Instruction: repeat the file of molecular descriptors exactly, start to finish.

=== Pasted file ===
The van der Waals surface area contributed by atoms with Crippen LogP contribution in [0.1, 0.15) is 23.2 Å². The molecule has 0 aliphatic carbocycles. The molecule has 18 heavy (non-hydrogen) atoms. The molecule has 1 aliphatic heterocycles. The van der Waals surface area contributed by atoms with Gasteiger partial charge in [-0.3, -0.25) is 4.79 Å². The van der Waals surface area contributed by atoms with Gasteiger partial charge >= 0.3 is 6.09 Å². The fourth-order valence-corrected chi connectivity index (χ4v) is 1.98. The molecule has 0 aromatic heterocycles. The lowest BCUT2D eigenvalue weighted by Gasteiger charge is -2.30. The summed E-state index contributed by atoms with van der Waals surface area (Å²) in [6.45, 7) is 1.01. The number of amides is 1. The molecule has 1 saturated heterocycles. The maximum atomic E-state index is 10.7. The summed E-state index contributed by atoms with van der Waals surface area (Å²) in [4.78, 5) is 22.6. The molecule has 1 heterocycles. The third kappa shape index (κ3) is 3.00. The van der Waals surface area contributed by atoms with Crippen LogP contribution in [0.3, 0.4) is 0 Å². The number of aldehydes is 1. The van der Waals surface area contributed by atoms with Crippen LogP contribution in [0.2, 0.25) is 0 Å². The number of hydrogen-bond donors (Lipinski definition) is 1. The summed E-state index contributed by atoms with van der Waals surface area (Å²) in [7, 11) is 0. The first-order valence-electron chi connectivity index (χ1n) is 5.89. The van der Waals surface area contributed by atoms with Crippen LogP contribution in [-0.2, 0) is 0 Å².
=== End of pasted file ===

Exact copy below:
The van der Waals surface area contributed by atoms with Crippen LogP contribution in [0.1, 0.15) is 23.2 Å². The molecule has 0 aliphatic carbocycles. The molecule has 18 heavy (non-hydrogen) atoms. The molecule has 1 aliphatic heterocycles. The van der Waals surface area contributed by atoms with Gasteiger partial charge in [-0.3, -0.25) is 4.79 Å². The van der Waals surface area contributed by atoms with Gasteiger partial charge >= 0.3 is 6.09 Å². The fourth-order valence-corrected chi connectivity index (χ4v) is 1.98. The molecule has 0 aromatic heterocycles. The lowest BCUT2D eigenvalue weighted by Gasteiger charge is -2.30. The summed E-state index contributed by atoms with van der Waals surface area (Å²) in [6.45, 7) is 1.01. The number of amides is 1. The molecule has 1 saturated heterocycles. The maximum atomic E-state index is 10.7. The summed E-state index contributed by atoms with van der Waals surface area (Å²) in [4.78, 5) is 22.6. The molecule has 1 heterocycles. The third kappa shape index (κ3) is 3.00. The van der Waals surface area contributed by atoms with Crippen LogP contribution in [0.3, 0.4) is 0 Å². The number of aldehydes is 1. The van der Waals surface area contributed by atoms with Crippen LogP contribution in [0.2, 0.25) is 0 Å². The number of hydrogen-bond donors (Lipinski definition) is 1. The summed E-state index contributed by atoms with van der Waals surface area (Å²) in [7, 11) is 0. The first-order valence-electron chi connectivity index (χ1n) is 5.89. The van der Waals surface area contributed by atoms with Crippen LogP contribution in [-0.2, 0) is 0 Å².